Blomquist, Erik
    Uppsala University, Disciplinary Domain of Medicine and Pharmacy, Faculty of Medicine, Department of Radiology, Oncology and Radiation Science, Oncology.
    Lennartsson, Johan
    Uppsala University, Disciplinary Domain of Medicine and Pharmacy, Medicinska och farmaceutiska vetenskapsområdet, centrumbildningar mm, Ludwig Institute for Cancer Research.
    SHP1 expression is epigenetically regulated and influences the sensitivity to chemotherapeutic agents in glioblastoma cells2012In: Neuro-Oncology, ISSN 1522-8517, E-ISSN 1523-5866, Vol. 14, no suppl 3, p. iii18-iii18Article in journal (Other academic)
    Abstract [en]

    INTRODUCTION: Glioblastoma is characterized by chemoresistance. One factor than can contribute to chemoresistance is aberrant DNA methylation of specific genes relevant for drug response, e.g. tumor suppressor genes. AIM: The aim of this study was to investigate whether the tumor suppressor gene SHP1 is epigenetically regulated and if its overexpression affects the sensitivity to chemotherapeutic drugs with different mechanisms of action in glioblastoma cell lines.

    METHODS: Differences in methylation levels in the SHP1 promoter and SHP1 protein expressions between untreated cells and cells treated with the demethylating agent decitabine were analyzed with bisulfite Pyrosequencing and Western blotting. Differences in drug sensitivity to a panel of chemotherapeutic drugs with different mechanisms of action between SHP1 overexpressing clones and control clones were analyzed with the fluorometric microculture cytotoxicity assay.

    RESULTS: We demonstrated that SHP1 promoter methylation was correlated to SHP1 expression and that the expression was increased upon demethylation. Overexpression of SHP1 resulted in lower (p < 0.05) sensitivity to the proteasome inhibitor bortezomib and the alkylating agents cisplatin and melphalan.

    CONCLUSION: SHP1 expression may be epigenetically regulated and its overexpression influences the sensitivity to chemotherapeutic drugs in glioblastoma derived cells.

  • 24.
    Swartling, Fredrik J.
    et al.
    Uppsala University, Disciplinary Domain of Medicine and Pharmacy, Faculty of Medicine, Department of Immunology, Genetics and Pathology.
    Savov, Vasil
    Uppsala University, Disciplinary Domain of Medicine and Pharmacy, Faculty of Medicine, Department of Immunology, Genetics and Pathology.
    Cancer, Matko
    Uppsala University, Disciplinary Domain of Medicine and Pharmacy, Faculty of Medicine, Department of Immunology, Genetics and Pathology.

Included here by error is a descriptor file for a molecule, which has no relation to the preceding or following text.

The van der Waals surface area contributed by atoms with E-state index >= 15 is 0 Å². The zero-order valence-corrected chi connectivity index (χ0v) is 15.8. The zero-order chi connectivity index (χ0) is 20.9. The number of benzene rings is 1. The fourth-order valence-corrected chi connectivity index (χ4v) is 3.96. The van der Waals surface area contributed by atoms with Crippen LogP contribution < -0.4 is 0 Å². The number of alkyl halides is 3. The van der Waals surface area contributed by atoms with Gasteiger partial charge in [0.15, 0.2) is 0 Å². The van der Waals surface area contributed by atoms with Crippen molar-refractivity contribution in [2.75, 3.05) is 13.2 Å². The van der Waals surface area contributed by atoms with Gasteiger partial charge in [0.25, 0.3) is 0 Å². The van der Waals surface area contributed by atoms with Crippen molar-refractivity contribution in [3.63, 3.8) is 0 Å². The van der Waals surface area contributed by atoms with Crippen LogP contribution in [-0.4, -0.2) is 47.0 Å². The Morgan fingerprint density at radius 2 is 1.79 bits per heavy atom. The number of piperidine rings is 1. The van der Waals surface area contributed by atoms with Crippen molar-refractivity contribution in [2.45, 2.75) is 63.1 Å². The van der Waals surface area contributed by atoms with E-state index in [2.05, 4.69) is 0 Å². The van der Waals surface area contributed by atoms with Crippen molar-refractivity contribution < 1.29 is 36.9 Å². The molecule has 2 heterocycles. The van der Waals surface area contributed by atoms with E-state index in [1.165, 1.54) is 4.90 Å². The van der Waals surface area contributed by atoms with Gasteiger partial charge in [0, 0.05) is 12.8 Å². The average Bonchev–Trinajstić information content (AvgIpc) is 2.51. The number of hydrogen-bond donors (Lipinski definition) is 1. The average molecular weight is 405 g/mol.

Bolin, Sara
    Uppsala University, Disciplinary Domain of Medicine and Pharmacy, Faculty of Medicine, Department of Immunology, Genetics and Pathology.
    Fotaki, Grammatiki
    Uppsala University, Disciplinary Domain of Medicine and Pharmacy, Faculty of Medicine, Department of Immunology, Genetics and Pathology.
    Dubuc, Adrian
    Uppsala University, Disciplinary Domain of Medicine and Pharmacy, Faculty of Medicine, Department of Immunology, Genetics and Pathology.
    Remke, Marc
    Uppsala University, Disciplinary Domain of Medicine and Pharmacy, Faculty of Medicine, Department of Immunology, Genetics and Pathology.
    Ramaswamy, Vijay
    Uppsala University, Disciplinary Domain of Medicine and Pharmacy, Faculty of Medicine, Department of Immunology, Genetics and Pathology.
    Weishaupt, Holger
    Uppsala University, Disciplinary Domain of Medicine and Pharmacy, Faculty of Medicine, Department of Immunology, Genetics and Pathology.
    Taylor, Michael D.
    Uppsala University, Disciplinary Domain of Medicine and Pharmacy, Faculty of Medicine, Department of Immunology, Genetics and Pathology.
    Metastasis and Tumor Recurrence from Rare SOX9-Positive Cells in MYCN-Driven Medulloblastoma2014In: Neuro-Oncology, ISSN 1522-8517, E-ISSN 1523-5866, Vol. 16Article in journal (Other academic)
  • 25.
    Weishaupt, Holger
    et al.
    Uppsala University, Science for Life Laboratory, SciLifeLab. Uppsala University, Disciplinary Domain of Medicine and Pharmacy, Faculty of Medicine, Department of Immunology, Genetics and Pathology, Neuro-Oncology.
    Mainwaring, Oliver